There is that of God in every one and in the natural world. Quakers believe that every person has that of God in them and that each of us has the potential to grow in our relationship with God. This means that everyone is equally worthy of respect and love. ‘Who Are the Quakers?’, Victoria Regional Meeting

Simplicity
A simple lifestyle freely chosen is a source of strength. Advices and Queries, n.45 (in part), Australia Yearly Meeting, 2008
Individually and as a group we are seeking to let go of internal and external clutter and be open to the light. Jenny Spinks 2002, ‘this we can say’, 3.84

 

Meetings

Meetings for Worship
Meetings for Worship are at the centre of Quaker life. The meeting begins as we sit gathered together in a silence that grows deeper as it progresses. Here people try to open themselves to the love of God and to that of God in each other. This inner openness or listening shapes the silence.

Worship is our response to an awareness of God. We can worship alone, but when we join with others in expectant waiting we may discover a deeper sense of God’s presence. We seek a gathered stillness in our meetings for worship so that all may feel the power of God’s love drawing us together and leading us. ‘Advices and Queries’, n.9, Australia Yearly Meeting, 2008

We generally sit together for about an hour, often in a circle. We usually meet on Sunday mornings but meetings also happen at other times. People come into the meeting room and simply join in the silence. Some people find it helpful to read at the start of the meeting, so most meetings have a collection of writings available, including the Bible and Quaker Faith and Practice. An hour of silence can seem daunting when it is unfamiliar. At times, it may feel as if the meeting as a whole is restless. At other times, the meeting may continue to the end in silence. When this happens, it can become a living silence, alive with the presence of God.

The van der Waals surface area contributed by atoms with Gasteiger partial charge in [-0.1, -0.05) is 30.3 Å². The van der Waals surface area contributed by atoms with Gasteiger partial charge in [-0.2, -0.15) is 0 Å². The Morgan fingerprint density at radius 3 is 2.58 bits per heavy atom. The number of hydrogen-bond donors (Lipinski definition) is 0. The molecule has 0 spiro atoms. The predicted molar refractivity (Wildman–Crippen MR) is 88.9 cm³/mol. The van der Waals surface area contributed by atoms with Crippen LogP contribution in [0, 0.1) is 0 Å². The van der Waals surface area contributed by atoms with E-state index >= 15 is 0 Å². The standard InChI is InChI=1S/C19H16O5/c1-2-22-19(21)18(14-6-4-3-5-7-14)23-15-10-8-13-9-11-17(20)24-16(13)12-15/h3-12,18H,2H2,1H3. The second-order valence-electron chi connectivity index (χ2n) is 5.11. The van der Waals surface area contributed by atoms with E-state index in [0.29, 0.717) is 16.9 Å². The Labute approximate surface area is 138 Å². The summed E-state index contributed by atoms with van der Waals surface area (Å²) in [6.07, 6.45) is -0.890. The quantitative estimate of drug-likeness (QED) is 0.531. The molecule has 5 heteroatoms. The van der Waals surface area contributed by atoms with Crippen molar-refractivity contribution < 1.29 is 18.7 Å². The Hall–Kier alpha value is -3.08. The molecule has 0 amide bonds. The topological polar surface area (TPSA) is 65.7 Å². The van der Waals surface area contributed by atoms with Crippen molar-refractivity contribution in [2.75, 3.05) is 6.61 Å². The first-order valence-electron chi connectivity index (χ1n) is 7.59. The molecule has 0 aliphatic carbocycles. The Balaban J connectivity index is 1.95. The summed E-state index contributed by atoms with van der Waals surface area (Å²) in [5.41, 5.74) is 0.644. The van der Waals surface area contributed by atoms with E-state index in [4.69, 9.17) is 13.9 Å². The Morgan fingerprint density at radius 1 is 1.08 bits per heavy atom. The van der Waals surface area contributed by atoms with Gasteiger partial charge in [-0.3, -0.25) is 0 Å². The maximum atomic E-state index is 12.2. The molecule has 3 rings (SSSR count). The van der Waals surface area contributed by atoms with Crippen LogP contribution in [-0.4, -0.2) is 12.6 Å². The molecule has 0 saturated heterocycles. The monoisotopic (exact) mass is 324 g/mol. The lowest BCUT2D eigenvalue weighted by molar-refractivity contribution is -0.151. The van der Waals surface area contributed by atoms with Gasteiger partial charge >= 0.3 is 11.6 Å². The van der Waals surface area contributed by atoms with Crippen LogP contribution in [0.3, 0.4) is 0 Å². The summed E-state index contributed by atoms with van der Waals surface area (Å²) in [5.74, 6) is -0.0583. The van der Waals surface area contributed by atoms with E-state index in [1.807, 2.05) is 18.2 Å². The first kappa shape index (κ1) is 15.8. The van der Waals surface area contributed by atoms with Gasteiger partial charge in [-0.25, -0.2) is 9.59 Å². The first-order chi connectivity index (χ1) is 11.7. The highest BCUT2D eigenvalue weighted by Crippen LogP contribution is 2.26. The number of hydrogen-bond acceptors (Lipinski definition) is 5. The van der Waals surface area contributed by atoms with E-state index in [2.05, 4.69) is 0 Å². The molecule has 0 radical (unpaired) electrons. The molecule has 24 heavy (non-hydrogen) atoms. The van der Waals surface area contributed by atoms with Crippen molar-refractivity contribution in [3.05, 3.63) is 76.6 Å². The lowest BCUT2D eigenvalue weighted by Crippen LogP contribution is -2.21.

During the meeting, someone may feel moved to speak about a particular feeling or thought. Those who give such ministry tend to say that they felt compelled to speak, they were moved to their feet by the spirit of God. The words spoken may tune in very directly with other people’s feelings or with the meeting as a whole. At times you may feel the person has known just what you needed to hear; at others the words may not relate to you at all. Several Friends may speak during a Meeting for Worship, sometimes on a related theme, sometimes on quite different issues. They may speak a few words, or speak for a few minutes. People don’t plan to give ministry; each individual is moved to speak from that of God within.

It is important to allow time between people speaking to allow the meeting to contemplate what each person has said.

I found myself within reach of a Friends’ meeting (1872) and, somewhat to my surprise, cordially made welcome to attend it … Before the meeting was over a sentence or two were uttered in great simplicity by an old and apparently untaught man … I did not pay much attention to the words he spoke and I have no recollection of their purport. My whole soul was filled with the unutterable peace of the undisturbed opportunity for communion with God, with the sense that at last I had found a place where I might, without the faintest suspicion of insincerity, join with others in simply seeking his presence. To sit down in silence could at the least pledge me to nothing; it might open to me as it did that morning the very gate of heaven. Caroline Stephen, ‘Quaker Strongholds’, 1890

When you are preoccupied and distracted in meeting let wayward and disturbing thoughts give way quietly to your awareness of God’s presence among us and in the world. Receive the vocal ministry of others in a tender and creative spirit. Reach for the meaning deep within it, recognising that even if it is not God’s word for you, it may be so for others. Remember that we all share responsibility for the meeting for worship whether our ministry is in silence or through the spoken word. ‘Advices and Queries’, n.13, Australia Yearly Meeting, 2008

Children come into meeting for part of the time, usually for 10 to 15 minutes either at the beginning or the end. Arrangements for the children differ between meetings.

Meetings for Worship may be held for other purposes such as marriages, funerals or for peace.

Long before I became a Quaker, there were Bible passages that stood out for me. One is I Kings 19:1–12: ‘… but the Lord was not in the wind; and after the wind was an earthquake, but the Lord was not in the earthquake; and after the earthquake a fire, but the Lord was not in the fire: and after the fire, a still small voice’. So the Quaker emphasis on listening in the silence to the voice of the Spirit rings very true for me. Doreen Cope 2000, ‘this we can say’, 2.16

Meetings for Worship for Business
Friends regard practical matters as part of worship, and decision-making processes are conducted in a similar way to Meetings for Worship – as a spiritual exercise to find the will of God. The group seeks to discern a way forward, which goes beyond personal views and preferences. Rather than voting or looking for a consensus, we are seeking to be led into new understandings.

 

History